A dear friend recommended that we read The Kissing Hand by Audrey Penn. This is a lovely story about Chester Raccoon who doesn’t want to go to school, so his Momma plants a kiss on his hand to take with him to school so that he can feel her love whenever he needs it. We read it that night and the tears stopped immediately. I think we both realized that I was going to be okay and that he didn’t need to make me feel loved by crying. And I have his kiss on my hand for whenever I need it.

I’m baaaack!!
Love Princess Lucie

Summer living is easy, working…not so much

Ahhhh, summer. Just when we’d given up and thought it would never come to Vancouver, it finally did. Waking up to warm, radiant sunshine reflecting off the glorious mountains and the endless sea, reminded every seasonally-affected one of us, why we choose to live in a rainforest the rest of the year.

So the kids are out of school and refuse to go to anything that smells like structure and/or has a teacher, ie. summer camp. And since we spending our first summer in Whistler, we are devoid of playdates and babysitters. So, in the meantime, I’ve become a Denny’s, open 24/7, peanut butter & jelly sandwiches at the ready, squeezing lemons upon lemons for their lemonade stand for which I’ve not yet seen a dime (I swear they are drinking their profits!), wiping counters and sweeping floors to keep the ants at bay. On a daily basis, I’m fending off the inevitable, “Mom, I’m bored,” or “MOM! He hit me!” or “MOOOOOMMMMMMM! He farted on my pillow and won’t say sorry!!!” with encouraging words to work it out for themselves and large glasses of pinot grigio.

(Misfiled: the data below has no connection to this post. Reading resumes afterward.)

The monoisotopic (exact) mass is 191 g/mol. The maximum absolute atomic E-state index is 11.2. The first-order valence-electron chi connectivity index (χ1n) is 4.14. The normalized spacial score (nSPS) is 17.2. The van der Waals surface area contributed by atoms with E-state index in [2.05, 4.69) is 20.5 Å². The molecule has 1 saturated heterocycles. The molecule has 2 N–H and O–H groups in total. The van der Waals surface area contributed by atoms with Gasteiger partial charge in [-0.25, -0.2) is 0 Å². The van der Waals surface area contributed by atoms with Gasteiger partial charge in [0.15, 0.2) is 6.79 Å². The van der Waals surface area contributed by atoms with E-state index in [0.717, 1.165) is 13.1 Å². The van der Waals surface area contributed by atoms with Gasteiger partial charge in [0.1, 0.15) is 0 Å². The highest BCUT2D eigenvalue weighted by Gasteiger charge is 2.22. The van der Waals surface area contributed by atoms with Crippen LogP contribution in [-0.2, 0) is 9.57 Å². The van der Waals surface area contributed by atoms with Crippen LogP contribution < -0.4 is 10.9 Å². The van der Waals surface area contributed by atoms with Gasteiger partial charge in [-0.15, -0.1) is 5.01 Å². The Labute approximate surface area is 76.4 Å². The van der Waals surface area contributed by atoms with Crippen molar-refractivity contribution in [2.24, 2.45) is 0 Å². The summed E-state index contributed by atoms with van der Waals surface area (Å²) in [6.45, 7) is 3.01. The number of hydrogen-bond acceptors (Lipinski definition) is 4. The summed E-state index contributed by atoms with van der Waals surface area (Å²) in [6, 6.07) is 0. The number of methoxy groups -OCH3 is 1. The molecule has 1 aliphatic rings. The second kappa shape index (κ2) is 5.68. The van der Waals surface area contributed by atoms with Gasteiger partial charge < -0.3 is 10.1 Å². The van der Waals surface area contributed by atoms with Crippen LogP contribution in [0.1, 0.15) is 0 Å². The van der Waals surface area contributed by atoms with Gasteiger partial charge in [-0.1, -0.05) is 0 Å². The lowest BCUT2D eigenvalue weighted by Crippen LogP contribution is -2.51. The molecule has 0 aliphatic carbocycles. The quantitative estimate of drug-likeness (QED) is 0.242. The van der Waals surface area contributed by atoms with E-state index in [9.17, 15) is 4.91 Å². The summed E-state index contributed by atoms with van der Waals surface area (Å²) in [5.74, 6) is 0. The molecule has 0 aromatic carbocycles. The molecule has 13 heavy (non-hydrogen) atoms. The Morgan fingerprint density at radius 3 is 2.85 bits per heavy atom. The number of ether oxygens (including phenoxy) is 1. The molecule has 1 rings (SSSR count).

There is no time to workout, no time to shop, no time for a much needed pedicure, no time to write, no time for me. As lovely as summer is, I’m counting the days till I get my beautiful life back.


See you in September!
Love Lucie

Camping is not for Princesses – Part 2